What better way to start than on the coastline of the Gower Peninsula in South Wales. I'd been to Mewslade Bay before, in fact the memory will stay with me as I ended up hiding behind a rock trying to avoid getting soaked and battered by the wind. This time I planned more strategically for low tide and the Welsh weather held out in terms of no rain and less(!) wind but it was still bitingly cold!
I knew there were some unusual rock formations that are exposed at low tide so I made my way down the slightly precarious boulder strewn approach to the beach and headed towards the high rock walls. I arrived just before low tide peaked (around 3pm) and there was still some freak waves coming in that forced a couple of quick tripod retreats (see the video below images!). There were a couple of walkers out with dogs but thankfully I remained undisturbed and focussed on trying to capture the essence of this remote bay and the brooding sky as it closed in.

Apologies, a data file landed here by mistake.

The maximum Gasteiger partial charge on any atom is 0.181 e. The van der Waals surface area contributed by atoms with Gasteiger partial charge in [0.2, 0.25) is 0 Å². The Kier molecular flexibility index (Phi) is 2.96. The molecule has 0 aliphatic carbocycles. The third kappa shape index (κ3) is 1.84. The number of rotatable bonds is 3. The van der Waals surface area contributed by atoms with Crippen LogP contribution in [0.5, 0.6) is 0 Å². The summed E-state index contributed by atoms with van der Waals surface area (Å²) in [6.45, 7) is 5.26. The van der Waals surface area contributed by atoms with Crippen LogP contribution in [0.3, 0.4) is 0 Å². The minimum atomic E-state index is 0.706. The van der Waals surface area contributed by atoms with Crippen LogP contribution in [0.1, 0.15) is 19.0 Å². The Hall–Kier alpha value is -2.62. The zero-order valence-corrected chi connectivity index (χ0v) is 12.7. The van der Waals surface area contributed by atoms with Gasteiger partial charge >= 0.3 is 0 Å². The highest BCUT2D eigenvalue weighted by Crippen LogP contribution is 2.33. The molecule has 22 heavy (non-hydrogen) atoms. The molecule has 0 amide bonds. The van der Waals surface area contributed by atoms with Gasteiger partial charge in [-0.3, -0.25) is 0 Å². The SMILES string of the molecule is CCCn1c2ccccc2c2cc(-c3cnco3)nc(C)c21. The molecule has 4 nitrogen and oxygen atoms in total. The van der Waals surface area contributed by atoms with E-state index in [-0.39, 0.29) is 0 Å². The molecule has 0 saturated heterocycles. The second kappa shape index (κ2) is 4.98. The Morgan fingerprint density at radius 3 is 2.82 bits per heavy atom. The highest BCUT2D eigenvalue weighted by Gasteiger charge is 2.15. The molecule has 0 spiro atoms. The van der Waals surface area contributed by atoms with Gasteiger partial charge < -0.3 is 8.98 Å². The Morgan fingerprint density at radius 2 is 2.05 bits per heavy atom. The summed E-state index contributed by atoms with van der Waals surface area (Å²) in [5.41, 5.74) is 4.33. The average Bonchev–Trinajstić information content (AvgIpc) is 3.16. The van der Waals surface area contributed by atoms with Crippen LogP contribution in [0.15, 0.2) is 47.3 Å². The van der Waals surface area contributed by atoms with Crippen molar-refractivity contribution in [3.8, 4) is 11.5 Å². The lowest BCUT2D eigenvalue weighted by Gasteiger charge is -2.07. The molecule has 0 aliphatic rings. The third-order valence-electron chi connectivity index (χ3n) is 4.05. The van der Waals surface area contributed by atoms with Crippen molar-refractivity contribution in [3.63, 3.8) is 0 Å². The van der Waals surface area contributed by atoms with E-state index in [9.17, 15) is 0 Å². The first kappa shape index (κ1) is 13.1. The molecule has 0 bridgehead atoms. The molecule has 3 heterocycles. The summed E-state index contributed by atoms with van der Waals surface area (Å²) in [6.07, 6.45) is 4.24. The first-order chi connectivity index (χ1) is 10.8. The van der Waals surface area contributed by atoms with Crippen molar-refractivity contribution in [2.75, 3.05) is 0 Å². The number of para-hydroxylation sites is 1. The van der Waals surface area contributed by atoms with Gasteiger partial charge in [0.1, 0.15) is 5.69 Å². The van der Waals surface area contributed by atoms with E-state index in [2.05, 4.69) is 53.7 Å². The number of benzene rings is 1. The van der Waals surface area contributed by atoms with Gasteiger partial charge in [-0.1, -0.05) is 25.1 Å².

I'm really happy with these first two images, they both were produced using a neutral density filter on the lens which is basically a very dark piece of glass. This allows for a much longer exposure and streaks the water and sky nicely. I find these particularly effective when trying to convey the sense of movement and impermenance that a coastline portrays.
In the second (square crop) image I had to be very careful with the composition and cropping of the sky. There was a bank of darker cloud that the sun was penetrating with a lighter sky above. For me the top of the image needed the buffer of the darker sky to stop the eye from being drawn out to the lighter sky above, this 'frames' the scene below better in my opinion, this is an image I'm really happy with.